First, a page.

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South Africa Anniversary: Safari


Bright sun knocks me out on the road from Johannesburg to Pilanesberg National Park. We have two nights and three days to find The Big Five-lions, buffaloes, elephants, rhinos, and leopards. Tshukudu Game Lodge will be our home: six stone and thatch luxury chalets 153 steps up a steep rock outcrop.

Steve, our guide and driver, is in love with the bush and seems to know about everything that lumbers, flies, or scampers across the continent. He hauls us around in an over-sized open-air jeep, across wide-open grassland interrupted by clumps of trees and rock-strewn hills.

            The drama begins immediately. As we pass Steve's tiny cottage, a huge elephant calmly munches the top of a tree in his front yard.

Our chalet sits high in the air supported by stilts anchored in rocky terrain fifty feet below. Perched on our private deck, we sip fine South African wine and watch a herd of Burchell's zebra amble slowly downhill to a watering hole. When they head home, colts frolic behind, striped motion in a cloud of red dust.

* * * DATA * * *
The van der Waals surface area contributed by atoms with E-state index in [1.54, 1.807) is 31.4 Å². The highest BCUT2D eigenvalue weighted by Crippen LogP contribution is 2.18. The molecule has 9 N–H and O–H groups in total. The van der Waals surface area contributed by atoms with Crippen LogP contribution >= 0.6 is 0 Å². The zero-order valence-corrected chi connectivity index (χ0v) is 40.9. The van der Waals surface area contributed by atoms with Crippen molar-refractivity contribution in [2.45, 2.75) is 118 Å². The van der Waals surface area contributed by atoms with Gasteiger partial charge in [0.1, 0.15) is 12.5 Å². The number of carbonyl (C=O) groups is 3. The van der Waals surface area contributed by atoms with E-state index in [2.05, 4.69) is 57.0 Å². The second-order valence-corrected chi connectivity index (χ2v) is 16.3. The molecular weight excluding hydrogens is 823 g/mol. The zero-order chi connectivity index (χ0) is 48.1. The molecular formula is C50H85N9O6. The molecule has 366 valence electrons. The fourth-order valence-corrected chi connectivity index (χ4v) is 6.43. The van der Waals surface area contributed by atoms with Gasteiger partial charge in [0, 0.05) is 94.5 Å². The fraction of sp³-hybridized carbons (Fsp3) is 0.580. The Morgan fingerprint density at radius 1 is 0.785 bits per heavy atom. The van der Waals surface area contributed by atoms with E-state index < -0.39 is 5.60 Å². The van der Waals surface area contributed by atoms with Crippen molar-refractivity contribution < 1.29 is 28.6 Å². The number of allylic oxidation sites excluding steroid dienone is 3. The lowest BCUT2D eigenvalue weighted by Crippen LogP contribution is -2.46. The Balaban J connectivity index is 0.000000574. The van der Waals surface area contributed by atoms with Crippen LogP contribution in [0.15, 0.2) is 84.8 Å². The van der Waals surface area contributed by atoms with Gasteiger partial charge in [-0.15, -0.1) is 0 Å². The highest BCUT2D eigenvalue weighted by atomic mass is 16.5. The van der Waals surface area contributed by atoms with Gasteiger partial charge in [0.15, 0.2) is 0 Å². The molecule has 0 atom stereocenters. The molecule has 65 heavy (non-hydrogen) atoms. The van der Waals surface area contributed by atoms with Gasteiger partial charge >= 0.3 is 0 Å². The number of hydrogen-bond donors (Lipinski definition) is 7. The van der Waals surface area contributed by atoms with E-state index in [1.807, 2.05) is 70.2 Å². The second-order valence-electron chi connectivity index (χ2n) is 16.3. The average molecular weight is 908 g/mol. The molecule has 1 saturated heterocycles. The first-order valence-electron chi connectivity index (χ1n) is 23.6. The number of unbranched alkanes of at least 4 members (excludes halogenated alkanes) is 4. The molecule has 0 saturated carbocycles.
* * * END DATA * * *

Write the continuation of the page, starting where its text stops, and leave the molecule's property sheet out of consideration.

Our evening game drive begins when the sun is low in the sky. Suddenly Steve stops, pointing wordlessly. Just fifty feet away, two lions are mating. We watch in silence as Steve whispers details of the week long ritual that will leave both lions weak from lack of food and sleep. No wonder they are nearly extinct.

The lions eventually separate and move a few paces away before sprawling on their bellies in the dirt. Then, glaring straight at us, the female rolls her head to one side and bares her teeth as she hisses a loud, raspy warning from deep in her throat. Steve eases the jeep into neutral and gravity pulls us quietly away.

It is completely dark when we head back to the lodge and come upon swaying silhouettes of broad-sided monoliths filling the road. It is a family of White rhinoceroses. We watch and wait until they move on, massive and snorting.

            Well past midnight, I am wide-awake. Moonlight washes the landscape in pale blue light that lifts the elephants' distant braying and dumps it at my feet. Lions roar, hyenas squeal, and crickets yell loudest of them all.

                I unfold into the sunken tub until my chin rests on a sea of bubbles. Flickering candlelight bounces back from the wall-to-wall window now at eye-level. Beyond it, I imagine the animals that I watched by day, watch me by night.